Earlier this week, the Kansas Department of Agriculture alerted residents of the Garden City area not to eat home-made soft cheese being offered for sale in the area. The cheese, which was made from raw milk by an unlicensed individual, is contaminated with Salmonella.
The maker of the cheese sold it to neighbors, to co-workers at a local Tyson plant, and to two stores in the area. The Salmonella contamination was uncovered as part of a Kansas pilot project to probe the safety of domestic and imported food in the state.
This is the second recent consumer alert associated with raw dairy products in Kansas. Last fall, raw milk was the source of two outbreaks of Campylobacter gastroenteritis in the state. Nineteen people became ill after drinking raw milk purchased from a dairy in one part of the state, and 68 people were infected with Campylobacter after eating cheese produced from raw milk donated to a community celebration by a second dairy. Two of the victims of the second outbreak needed hospitalization.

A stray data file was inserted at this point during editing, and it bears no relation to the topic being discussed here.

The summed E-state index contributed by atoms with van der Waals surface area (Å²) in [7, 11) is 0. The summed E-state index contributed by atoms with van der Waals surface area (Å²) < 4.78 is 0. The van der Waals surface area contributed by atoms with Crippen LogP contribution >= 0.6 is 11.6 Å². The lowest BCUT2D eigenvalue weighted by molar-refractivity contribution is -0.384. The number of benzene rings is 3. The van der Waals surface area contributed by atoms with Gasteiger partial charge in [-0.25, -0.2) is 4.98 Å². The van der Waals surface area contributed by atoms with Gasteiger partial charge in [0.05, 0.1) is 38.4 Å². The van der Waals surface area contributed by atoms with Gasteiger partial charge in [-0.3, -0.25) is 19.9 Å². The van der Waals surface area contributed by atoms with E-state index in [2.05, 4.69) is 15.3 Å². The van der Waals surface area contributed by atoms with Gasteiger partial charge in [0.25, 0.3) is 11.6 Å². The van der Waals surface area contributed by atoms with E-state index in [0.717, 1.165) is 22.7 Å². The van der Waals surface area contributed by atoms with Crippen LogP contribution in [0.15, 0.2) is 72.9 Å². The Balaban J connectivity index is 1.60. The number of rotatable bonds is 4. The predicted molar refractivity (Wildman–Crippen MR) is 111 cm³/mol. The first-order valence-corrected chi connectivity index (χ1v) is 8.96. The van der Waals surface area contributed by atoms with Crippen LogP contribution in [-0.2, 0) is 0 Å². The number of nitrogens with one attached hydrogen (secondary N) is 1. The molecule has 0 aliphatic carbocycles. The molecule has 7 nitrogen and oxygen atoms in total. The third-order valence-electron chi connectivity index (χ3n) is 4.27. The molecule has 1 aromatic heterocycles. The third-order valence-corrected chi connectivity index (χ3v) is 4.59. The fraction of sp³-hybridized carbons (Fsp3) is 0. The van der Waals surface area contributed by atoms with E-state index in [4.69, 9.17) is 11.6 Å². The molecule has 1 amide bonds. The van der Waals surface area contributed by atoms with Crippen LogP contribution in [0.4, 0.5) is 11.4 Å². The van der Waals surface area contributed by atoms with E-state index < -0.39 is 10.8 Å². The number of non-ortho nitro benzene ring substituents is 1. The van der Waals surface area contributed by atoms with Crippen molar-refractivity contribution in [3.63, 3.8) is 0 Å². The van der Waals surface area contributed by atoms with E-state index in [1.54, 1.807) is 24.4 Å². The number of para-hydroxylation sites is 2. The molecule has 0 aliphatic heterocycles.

Pennsylvania also reported an outbreak of food-borne disease associated with drinking raw milk and eating cheese made from raw milk in early 2007. This time, the culprit was Salmonella Typhimurium. Twenty-nine consumers fell victim to the contaminated milk, which was confirmed as the source of the outbreak when the DNA fingerprint of Salmonella Typhimurium from the milk was a perfect match to the fingerprint of the Salmonella recovered from some of the victims.
Raw milk advocates continue to deny the risks of drinking unpasteurized milk and of eating dairy products made from unpasteurized milk. Some of their rationalizations can be found in comments added to my posts of December 19th and December 20th.
According to an article in Time Magazine last March, dairy products accounted for 168 outbreaks of food-borne illness between 1990 and 2004. Nearly 1/3 of the outbreaks were due to consumption of raw milk or dairy products made from raw milk, even though raw milk products represent a very small fraction of the total dairy market. That, alone, speaks volumes for the relative risk of consuming raw versus pasteurized dairy products.
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